The Au Sable River, one of America’s best trout streams, could see allowable reductions in stream flow of 22 percent in some stretches under the assessment tool. “That’s outrageous,” said Rusty Gates, owner of Gates Au Sable Lodge near Grayling and president of Anglers of the Au Sable. “There’s no way you can take that much water out of a stream and not destroy it. I’m sure there are plenty of people and corporations who’d like to get their hands on the Au Sable’s spring-fed water, but the State Legislature shouldn’t be helping them do it.”

Stretches of other streams could see flow reductions in excess of 40 percent. “The Senate version of this legislation appears to recognize the value of thriving fish species in our coldwater streams, but relies heavily on the predictions of a newly created and imperfect modeling tool which, for example, would allow approximately a quarter to a third of the summer low flow of a trout stream to be withdrawn,” said Dr. Bryan Burroughs, executive director of the Michigan Council of Trout Unlimited. “Certainly this falls short of the intended spirit of the legislation, which is supposed to assure that future water withdrawals do not have an adverse impact on our natural resources. We expect that these shortfalls will be addressed if the bills are to receive widespread support.”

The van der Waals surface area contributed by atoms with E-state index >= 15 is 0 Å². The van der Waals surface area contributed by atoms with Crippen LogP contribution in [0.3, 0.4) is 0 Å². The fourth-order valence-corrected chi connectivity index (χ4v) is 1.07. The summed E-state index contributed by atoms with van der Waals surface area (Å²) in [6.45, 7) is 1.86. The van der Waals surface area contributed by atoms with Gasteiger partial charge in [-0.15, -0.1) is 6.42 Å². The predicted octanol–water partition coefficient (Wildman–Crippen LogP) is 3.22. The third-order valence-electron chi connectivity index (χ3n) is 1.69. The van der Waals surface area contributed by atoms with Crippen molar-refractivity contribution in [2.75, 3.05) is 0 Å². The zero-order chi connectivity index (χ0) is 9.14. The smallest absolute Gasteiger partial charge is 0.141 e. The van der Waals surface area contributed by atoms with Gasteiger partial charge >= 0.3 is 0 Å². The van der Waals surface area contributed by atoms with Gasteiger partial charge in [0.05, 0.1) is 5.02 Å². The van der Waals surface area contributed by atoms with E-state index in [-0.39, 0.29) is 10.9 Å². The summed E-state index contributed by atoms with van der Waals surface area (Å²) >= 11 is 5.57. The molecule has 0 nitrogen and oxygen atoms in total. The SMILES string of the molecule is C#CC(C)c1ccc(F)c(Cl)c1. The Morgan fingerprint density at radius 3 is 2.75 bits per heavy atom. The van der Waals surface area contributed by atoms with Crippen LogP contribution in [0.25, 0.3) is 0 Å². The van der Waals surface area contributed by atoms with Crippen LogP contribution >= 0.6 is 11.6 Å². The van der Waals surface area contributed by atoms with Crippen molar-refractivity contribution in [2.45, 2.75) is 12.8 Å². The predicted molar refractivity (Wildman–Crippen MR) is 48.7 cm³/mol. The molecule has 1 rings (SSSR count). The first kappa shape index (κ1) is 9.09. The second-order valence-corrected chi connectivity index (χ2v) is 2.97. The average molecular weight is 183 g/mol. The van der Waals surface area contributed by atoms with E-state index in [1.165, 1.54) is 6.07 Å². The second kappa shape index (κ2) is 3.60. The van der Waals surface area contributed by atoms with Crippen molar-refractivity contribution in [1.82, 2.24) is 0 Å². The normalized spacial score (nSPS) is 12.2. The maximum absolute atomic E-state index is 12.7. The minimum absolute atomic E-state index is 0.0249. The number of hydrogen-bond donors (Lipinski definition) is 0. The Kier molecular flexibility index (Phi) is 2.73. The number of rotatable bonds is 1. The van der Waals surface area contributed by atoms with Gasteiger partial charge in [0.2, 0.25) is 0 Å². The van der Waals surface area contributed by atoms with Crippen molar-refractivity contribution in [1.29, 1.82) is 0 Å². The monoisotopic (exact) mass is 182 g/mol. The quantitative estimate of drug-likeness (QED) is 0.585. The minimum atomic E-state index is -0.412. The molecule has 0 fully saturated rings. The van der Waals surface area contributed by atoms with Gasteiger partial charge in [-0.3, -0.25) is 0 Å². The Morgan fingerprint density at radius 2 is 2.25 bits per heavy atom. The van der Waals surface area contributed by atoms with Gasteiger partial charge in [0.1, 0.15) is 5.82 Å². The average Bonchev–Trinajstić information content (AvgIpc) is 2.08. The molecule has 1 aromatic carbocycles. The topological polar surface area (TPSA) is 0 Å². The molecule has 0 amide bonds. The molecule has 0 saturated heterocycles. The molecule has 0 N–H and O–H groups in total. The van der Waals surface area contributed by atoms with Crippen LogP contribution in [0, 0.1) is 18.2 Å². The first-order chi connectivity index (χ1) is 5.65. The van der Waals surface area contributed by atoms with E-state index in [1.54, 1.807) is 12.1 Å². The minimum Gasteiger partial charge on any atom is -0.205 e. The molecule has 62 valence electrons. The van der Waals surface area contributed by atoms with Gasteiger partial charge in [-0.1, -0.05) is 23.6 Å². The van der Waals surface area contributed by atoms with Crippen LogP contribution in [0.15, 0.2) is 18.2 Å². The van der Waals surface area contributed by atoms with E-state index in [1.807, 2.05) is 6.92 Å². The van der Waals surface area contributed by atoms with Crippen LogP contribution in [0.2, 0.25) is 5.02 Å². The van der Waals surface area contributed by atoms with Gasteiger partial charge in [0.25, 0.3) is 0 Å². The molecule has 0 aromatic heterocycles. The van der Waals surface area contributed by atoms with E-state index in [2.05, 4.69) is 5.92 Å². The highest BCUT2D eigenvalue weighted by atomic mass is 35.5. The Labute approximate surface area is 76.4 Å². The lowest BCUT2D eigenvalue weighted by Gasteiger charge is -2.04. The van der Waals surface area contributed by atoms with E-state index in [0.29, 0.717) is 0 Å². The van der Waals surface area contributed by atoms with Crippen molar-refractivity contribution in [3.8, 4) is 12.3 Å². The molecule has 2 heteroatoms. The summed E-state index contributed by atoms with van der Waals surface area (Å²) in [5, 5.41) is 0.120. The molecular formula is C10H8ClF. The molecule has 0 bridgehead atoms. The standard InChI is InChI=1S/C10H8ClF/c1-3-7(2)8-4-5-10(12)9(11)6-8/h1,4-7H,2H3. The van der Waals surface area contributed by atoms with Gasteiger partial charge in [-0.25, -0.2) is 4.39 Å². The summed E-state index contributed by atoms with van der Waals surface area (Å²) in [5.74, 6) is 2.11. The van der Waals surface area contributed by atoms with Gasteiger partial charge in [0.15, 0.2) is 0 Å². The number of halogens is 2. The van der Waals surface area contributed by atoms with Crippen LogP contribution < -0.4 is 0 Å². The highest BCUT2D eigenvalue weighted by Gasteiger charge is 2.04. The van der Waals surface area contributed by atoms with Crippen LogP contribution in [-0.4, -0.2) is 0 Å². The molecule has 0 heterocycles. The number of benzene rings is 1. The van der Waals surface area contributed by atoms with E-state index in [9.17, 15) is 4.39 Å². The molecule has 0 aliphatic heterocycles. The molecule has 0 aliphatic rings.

The Senate Legislation, relying on the assessment tool, would allow stream flow reductions of the following percentage in certain stretches of these rivers and streams:

  • 42 percent, Betsie River
  • 22 percent, Pere Marquette River
  • 25 percent, Sturgeon River
  • 22 and 16 percent, Au Sable River
  • 22 percent, Manistee River
  • 25 percent, Boardman River
  • 16 percent, Pigeon River
  • 25 percent, Jordan River

“The numbers prove that the assessment tool should be used exactly for what it was intended – as a tool, not the sole means of determining whether water users can responsibly pump huge quantities of water from the ground,” said Clift. “Balanced legislation, like that proposed under the House plan, puts multiple safeguards in place for Michigan’s water.”

For more information, visit the Great Lakes, Great Michigan website at www.greatlakesgreatmichigan.org